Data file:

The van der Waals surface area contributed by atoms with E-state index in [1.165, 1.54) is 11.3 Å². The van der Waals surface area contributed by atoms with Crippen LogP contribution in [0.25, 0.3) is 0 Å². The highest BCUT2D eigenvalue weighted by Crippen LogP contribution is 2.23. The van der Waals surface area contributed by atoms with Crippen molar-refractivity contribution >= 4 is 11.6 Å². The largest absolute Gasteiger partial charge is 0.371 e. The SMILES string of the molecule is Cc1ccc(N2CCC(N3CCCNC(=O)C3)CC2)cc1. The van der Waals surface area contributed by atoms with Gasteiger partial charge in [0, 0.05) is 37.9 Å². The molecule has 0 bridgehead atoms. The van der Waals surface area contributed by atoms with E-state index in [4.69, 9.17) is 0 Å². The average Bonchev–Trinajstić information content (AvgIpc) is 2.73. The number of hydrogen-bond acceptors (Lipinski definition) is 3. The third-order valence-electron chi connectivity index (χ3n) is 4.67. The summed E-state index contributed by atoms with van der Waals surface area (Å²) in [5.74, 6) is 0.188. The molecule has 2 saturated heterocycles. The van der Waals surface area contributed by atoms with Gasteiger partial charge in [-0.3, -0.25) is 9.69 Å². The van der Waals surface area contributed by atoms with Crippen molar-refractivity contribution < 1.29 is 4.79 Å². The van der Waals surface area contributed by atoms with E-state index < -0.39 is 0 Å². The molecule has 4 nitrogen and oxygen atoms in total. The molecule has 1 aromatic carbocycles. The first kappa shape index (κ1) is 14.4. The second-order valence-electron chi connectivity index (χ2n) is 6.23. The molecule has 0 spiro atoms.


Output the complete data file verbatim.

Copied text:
The van der Waals surface area contributed by atoms with E-state index in [1.165, 1.54) is 11.3 Å². The van der Waals surface area contributed by atoms with Crippen LogP contribution in [0.25, 0.3) is 0 Å². The highest BCUT2D eigenvalue weighted by Crippen LogP contribution is 2.23. The van der Waals surface area contributed by atoms with Crippen molar-refractivity contribution >= 4 is 11.6 Å². The largest absolute Gasteiger partial charge is 0.371 e. The SMILES string of the molecule is Cc1ccc(N2CCC(N3CCCNC(=O)C3)CC2)cc1. The van der Waals surface area contributed by atoms with Gasteiger partial charge in [0, 0.05) is 37.9 Å². The molecule has 0 bridgehead atoms. The van der Waals surface area contributed by atoms with E-state index in [4.69, 9.17) is 0 Å². The average Bonchev–Trinajstić information content (AvgIpc) is 2.73. The number of hydrogen-bond acceptors (Lipinski definition) is 3. The third-order valence-electron chi connectivity index (χ3n) is 4.67. The summed E-state index contributed by atoms with van der Waals surface area (Å²) in [5.74, 6) is 0.188. The molecule has 2 saturated heterocycles. The van der Waals surface area contributed by atoms with Gasteiger partial charge in [-0.3, -0.25) is 9.69 Å². The van der Waals surface area contributed by atoms with Crippen molar-refractivity contribution < 1.29 is 4.79 Å². The van der Waals surface area contributed by atoms with E-state index < -0.39 is 0 Å². The molecule has 4 nitrogen and oxygen atoms in total. The molecule has 1 aromatic carbocycles. The first kappa shape index (κ1) is 14.4. The second-order valence-electron chi connectivity index (χ2n) is 6.23. The molecule has 0 spiro atoms.